What also lends this superb monochrome marvel much of its compelling veracity and beguiling attraction is a somewhat unique collaboration. Kent H. Dixon is an award-winning poet, screenwriter, novelist and educator who spends his days teaching and translating literary works from Japanese hibakusha to classics by Rilke and Mallarmé.

Kent H. Dixon is a social activist, underground radio show host and the award-winning cartoonist who created …And Then There Was Rock and subversive milestone Mickey Death in the Winds of Impotence. He might be the only aging rebel in the world happy to work with his dad…

Their slowly-unfolding, decade-long collaboration on The Epic of Gilgamesh caught the attention of top bloke Russ Kick (You Are Being Lied To and Everything You Know is Wrong; and data archive thememoryhole2.org) who quickly made it and them a key part of his superb Graphic Canon series.

So, what do you get here that other translations don’t offer? Following Kick’s scene-setting, context-establishing Introduction, Kent Senior’s Translator’s Note relates how the literary wizard retranslated the original tablets – including recently unearthed Tablet 5 – and offers a few hints regarding narrative direction whilst Kevin Dixon’s Artist’s Note spills a few secrets on producing a classic everybody “knows” as an out of sequence part-work…

As for the story: an arrogant hero-king wanders the Earth and realms of gods and monsters. He’s pretty vile to women and beats up whom he pleases until the gods create a perfect enemy who ends up becoming his truest, only friend. And then he dies and Hero defies the universe and challenges Hell to get him back. You’ve heard it all before but you’ve never seen it like this…

Bold and brash, raw and raucous, this inviting interpretation also manages to maintain a graceful poetic rhythm and deftly incorporate the philosophy and instructions-for-living that permeate and underscore the original without missing a beat. A magnificent tale with a big heart and supremely engaging, this funny, scary, action-packed pictorial fable is a brilliant achievement and I for one am hungry for more.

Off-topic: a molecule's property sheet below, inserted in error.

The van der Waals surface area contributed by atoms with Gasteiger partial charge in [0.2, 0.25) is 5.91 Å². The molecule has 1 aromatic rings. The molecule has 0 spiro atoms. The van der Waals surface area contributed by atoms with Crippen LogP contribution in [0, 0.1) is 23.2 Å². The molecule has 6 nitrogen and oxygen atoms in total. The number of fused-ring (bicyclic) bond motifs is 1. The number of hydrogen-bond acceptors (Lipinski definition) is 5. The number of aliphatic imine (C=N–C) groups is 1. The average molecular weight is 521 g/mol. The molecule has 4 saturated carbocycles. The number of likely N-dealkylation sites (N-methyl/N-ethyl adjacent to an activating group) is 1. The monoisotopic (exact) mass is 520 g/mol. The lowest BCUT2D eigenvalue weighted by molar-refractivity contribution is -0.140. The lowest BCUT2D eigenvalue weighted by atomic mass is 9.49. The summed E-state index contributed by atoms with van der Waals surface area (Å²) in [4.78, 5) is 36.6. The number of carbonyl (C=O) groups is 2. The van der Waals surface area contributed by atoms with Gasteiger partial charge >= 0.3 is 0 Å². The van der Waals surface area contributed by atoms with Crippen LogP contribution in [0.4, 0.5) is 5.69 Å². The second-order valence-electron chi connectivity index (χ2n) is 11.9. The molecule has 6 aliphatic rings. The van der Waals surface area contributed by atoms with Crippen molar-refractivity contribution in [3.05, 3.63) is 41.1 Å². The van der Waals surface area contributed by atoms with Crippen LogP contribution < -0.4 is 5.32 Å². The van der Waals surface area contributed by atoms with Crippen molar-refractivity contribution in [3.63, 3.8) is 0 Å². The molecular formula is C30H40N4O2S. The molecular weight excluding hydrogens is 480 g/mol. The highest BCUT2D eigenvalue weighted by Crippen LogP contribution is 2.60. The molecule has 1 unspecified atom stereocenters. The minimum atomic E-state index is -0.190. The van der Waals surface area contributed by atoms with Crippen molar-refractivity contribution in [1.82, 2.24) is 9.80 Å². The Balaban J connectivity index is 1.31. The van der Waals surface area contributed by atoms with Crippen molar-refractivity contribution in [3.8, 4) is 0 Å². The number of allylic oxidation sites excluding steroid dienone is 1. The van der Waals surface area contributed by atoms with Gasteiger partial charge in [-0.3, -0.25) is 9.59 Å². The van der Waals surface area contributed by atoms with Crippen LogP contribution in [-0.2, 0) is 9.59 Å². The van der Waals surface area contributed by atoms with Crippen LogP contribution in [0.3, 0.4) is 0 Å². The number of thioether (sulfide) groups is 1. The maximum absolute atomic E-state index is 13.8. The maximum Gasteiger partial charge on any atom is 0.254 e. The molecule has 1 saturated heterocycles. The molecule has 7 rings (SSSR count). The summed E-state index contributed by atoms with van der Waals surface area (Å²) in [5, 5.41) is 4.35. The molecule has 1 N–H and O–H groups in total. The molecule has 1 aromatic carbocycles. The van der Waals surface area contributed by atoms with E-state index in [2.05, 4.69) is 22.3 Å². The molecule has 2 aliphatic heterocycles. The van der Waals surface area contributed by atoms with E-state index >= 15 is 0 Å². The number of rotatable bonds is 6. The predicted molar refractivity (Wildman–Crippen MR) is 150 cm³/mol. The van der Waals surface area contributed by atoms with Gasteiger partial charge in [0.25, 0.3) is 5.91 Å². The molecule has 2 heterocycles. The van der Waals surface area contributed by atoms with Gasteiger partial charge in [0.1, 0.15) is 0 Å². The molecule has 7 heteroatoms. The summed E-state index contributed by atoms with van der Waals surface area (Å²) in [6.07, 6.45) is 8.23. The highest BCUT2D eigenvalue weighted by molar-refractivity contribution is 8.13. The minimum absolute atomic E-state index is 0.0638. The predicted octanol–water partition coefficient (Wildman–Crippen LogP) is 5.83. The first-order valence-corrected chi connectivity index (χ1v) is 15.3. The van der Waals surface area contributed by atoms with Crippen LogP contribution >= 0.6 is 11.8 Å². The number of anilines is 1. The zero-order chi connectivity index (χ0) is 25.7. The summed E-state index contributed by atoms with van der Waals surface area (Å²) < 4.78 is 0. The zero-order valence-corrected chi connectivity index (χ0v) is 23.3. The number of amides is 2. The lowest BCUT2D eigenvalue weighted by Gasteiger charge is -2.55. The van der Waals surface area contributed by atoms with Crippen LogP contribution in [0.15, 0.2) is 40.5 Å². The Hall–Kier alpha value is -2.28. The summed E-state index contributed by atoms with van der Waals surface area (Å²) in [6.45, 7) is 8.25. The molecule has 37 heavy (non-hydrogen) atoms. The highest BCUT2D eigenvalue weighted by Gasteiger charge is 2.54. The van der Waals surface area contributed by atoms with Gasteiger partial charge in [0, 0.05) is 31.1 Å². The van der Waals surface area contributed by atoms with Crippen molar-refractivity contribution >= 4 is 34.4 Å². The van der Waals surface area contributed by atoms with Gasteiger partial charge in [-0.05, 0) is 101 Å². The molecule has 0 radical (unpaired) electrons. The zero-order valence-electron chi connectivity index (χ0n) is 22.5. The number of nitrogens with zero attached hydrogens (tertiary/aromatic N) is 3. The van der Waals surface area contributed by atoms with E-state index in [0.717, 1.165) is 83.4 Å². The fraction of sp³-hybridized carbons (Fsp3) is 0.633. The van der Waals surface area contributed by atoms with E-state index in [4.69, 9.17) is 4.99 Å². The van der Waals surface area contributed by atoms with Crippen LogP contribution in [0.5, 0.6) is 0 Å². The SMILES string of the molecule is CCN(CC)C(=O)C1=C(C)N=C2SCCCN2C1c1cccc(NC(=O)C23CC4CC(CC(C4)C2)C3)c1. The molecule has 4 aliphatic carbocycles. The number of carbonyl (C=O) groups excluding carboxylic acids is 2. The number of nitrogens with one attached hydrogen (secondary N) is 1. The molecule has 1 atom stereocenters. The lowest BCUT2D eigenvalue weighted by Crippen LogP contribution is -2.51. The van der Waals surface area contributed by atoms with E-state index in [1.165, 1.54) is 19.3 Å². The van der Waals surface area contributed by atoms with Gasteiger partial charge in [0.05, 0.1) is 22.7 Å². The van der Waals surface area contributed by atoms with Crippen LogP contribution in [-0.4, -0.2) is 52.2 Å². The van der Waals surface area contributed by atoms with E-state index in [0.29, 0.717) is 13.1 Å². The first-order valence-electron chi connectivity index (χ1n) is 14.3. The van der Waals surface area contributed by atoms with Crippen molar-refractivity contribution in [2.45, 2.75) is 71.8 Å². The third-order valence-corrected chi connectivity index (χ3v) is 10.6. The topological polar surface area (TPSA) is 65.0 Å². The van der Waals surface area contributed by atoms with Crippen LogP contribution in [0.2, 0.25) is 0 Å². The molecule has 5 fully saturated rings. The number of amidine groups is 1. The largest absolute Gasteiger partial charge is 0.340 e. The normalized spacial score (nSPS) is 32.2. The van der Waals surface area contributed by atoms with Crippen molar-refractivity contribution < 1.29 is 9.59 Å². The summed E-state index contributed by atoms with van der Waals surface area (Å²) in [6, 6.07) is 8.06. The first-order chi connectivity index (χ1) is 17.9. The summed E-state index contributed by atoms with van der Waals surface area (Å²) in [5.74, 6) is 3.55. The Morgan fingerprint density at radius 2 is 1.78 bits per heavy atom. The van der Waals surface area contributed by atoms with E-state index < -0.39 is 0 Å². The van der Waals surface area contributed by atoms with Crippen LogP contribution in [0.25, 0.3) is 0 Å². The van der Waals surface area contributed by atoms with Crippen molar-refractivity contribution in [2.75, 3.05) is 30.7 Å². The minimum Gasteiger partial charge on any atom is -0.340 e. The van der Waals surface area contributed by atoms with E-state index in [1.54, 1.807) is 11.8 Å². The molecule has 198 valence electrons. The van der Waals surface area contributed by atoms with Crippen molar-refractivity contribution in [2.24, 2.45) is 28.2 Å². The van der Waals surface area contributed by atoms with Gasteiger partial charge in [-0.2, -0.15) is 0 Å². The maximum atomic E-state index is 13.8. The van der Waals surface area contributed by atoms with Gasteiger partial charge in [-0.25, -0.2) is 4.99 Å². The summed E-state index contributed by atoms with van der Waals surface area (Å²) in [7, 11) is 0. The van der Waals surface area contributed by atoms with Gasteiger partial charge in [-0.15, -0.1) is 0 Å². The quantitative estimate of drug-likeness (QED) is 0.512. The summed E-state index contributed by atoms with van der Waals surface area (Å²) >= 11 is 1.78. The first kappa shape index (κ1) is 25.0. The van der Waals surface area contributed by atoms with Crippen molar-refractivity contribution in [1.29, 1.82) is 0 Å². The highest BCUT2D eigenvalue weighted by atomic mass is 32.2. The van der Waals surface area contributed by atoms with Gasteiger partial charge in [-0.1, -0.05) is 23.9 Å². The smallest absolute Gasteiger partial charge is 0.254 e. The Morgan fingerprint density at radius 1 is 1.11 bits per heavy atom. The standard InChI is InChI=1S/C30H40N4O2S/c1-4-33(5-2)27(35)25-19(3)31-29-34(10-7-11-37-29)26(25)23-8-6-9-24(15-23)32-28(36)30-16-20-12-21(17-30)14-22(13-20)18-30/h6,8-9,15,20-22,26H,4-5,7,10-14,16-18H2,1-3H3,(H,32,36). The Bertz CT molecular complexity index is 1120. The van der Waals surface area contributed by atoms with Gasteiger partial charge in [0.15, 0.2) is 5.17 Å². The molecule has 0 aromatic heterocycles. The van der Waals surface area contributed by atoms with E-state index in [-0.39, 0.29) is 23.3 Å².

Spenser’s Faerie Queene or Wu Cheng’en’s Journey to the West anyone?
© 2018 by Kent H. Dixon and Kevin H. Dixon. All rights reserved.

Rock Steady – Brilliant Advice From My Bipolar Life


By Ellen Forney (Fantagraphics)
ISBN: 978-1-68396-101-7

Ellen Forney was born in 1968 and has dealt with Bipolar Disorder for most of her adult life (even though she only got her official diagnosis in 1998).

At college she majored in Psychology and she now works as an illustrator, teacher and educator, but is best known as a (mostly autobiographical) cartoonist responsible for the strip ‘I Was Seven in ‘75’ and anthologies Monkey Food, I Love Led Zeppelin and Lust.

In 2012 she published cartoon memoir Marbles: Mania, Depression, Michelangelo and Me, relating her historical and ongoing experiences living with Bipolar Disorder. It’s an amazing piece of work and one I must get around to reviewing soon.

Don’t wait for me though, get your own copy and start reading…

Today though, we’re looking at a superbly uplifting follow-up from Forney. Rock Steady: Brilliant Advice From My Bipolar Life is a graphic manual and almanac for living on an even keel from someone who has clearly experienced the best and worst the condition can offer.

Divided into logically-ordered chapters and subdivided into easily-absorbed learning moments and teaching points the book offers astoundingly down-to-earth, practical coping tools and hard-earned advice and is prefaced with a most engaging Introduction providing history and context for what follows.

The sharing session begins with Chapter 1: Basics; Wide-ranging but Totally Doable, Whats & Whys, all split into soundly-sensible swiftly-disseminated routines for staying well-fed and exercised, fully rested and on top of medication. That may sound rather superfluous to some, but let’s face it nobody likes taking drugs unless they’re expensive and recreational…

There’s also advice on developing routines, seeing doctors and maintaining support networks.

Winningly visualised and formulated, the tips and hints are expanded in Chapter 2: Therapy; Navigating your Many Options, 3: Coping Tools; Strategies & Techniques for Steadying your Mind & Body and 4: Insomnia; Going to Bed, Getting to Sleep & Sleeping All Night.